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easy and beautiful !

Long live mature women also,

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Sunday
Jun062010

Van Gelder Reporting

Well Sarah, my good friend and fellow teacher,

Where do I begin? The antibiotics are working their silent miracle and yes, I'm starting to improve.

First, let me ask you a question. What does the smell of privet blossoms have in common with the smell of cigarette smoke? In Holland, when I was in grade one, our neighbour's nanny would take her fifteen minute breaks sitting at their front door on a wooden fold-up chair smoking Export A's (strong unfiltered ones in those days). I could see her puffed blonde bangs and the crown of her head peeking out just above the privet hedge that separated the two houses. Down her head would go with the inhaling and up it would bob when she'd blow out again, a little series of cottony puffs floating up into the air. That strange pungent odour of the newly formed blossoms mingled with that of her smokes, seemed almost erotic to my eight-year-old sensibilities. Still today, my olfactory senses always on high alert, it is this combination that for me heralds the true lazy hazy days of summer. It's like déjà vu when my neighbour comes out to smoke (except there's nothing erotic about it!).

Of course there are all the other significant events that each year mark summer's arrival. St. Hildegarde's is wrapping up with exams, concerts and boarders are leaving to return home to Hong Kong and other foreign destinations. The annual recitals that take place within the stone walls of its gothic chapel never fail to move me. All these years, I still get goose bumps as these girls have the capacity to move me with their multi-talented performances.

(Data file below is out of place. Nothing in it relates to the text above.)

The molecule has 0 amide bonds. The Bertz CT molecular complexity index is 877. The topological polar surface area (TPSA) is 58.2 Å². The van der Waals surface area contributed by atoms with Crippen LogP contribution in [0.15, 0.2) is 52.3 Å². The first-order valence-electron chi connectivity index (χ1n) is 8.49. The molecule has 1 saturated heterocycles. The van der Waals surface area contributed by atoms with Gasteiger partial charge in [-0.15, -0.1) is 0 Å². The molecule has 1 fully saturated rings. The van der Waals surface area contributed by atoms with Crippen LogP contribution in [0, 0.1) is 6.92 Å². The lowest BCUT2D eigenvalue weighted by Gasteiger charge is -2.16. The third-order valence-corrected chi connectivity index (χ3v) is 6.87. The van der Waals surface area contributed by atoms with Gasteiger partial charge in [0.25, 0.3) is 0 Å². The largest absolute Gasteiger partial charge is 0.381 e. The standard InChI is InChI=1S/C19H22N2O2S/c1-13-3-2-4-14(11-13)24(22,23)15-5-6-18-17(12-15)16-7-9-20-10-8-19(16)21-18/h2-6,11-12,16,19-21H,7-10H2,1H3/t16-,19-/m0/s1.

Beneath a backdrop of a tender nativity scene, the silvery tones of an accomplished flautist floated to the rafters on a Saturday afternoon and bounced from wall to wall. The grade twelve student stood poised, dressed in white gossamer layers of a cotton mini, bare arms enfolded over her shining instrument like an attentive lover. It was her graduating year. A piano selection, Chopin's plaintive B minor Prelude, sounded more Russian than Polish, heavy, and very dour for a player of fourteen. Such a setting! Think of Joanna Trollop's novel, The Choir, its pages saturated with stained glass, oak pews and all the accoutrements of an Anglican house of worship. A colourful wall mural celebrated a biblical mother and child, the good St.Anne and her young daughter, Mary; such work of art no doubt the efforts of the ladies of Hildegarde’s chapel committee. And then, being temporarily distracted, my eyes rested on a book of worship sitting on the book rail in front of me. It fell open and I read: for all these mysteries - for the wonder of myself, for the wonder of your works - I thank you. Even an atheist would not fail to be moved, Sarah.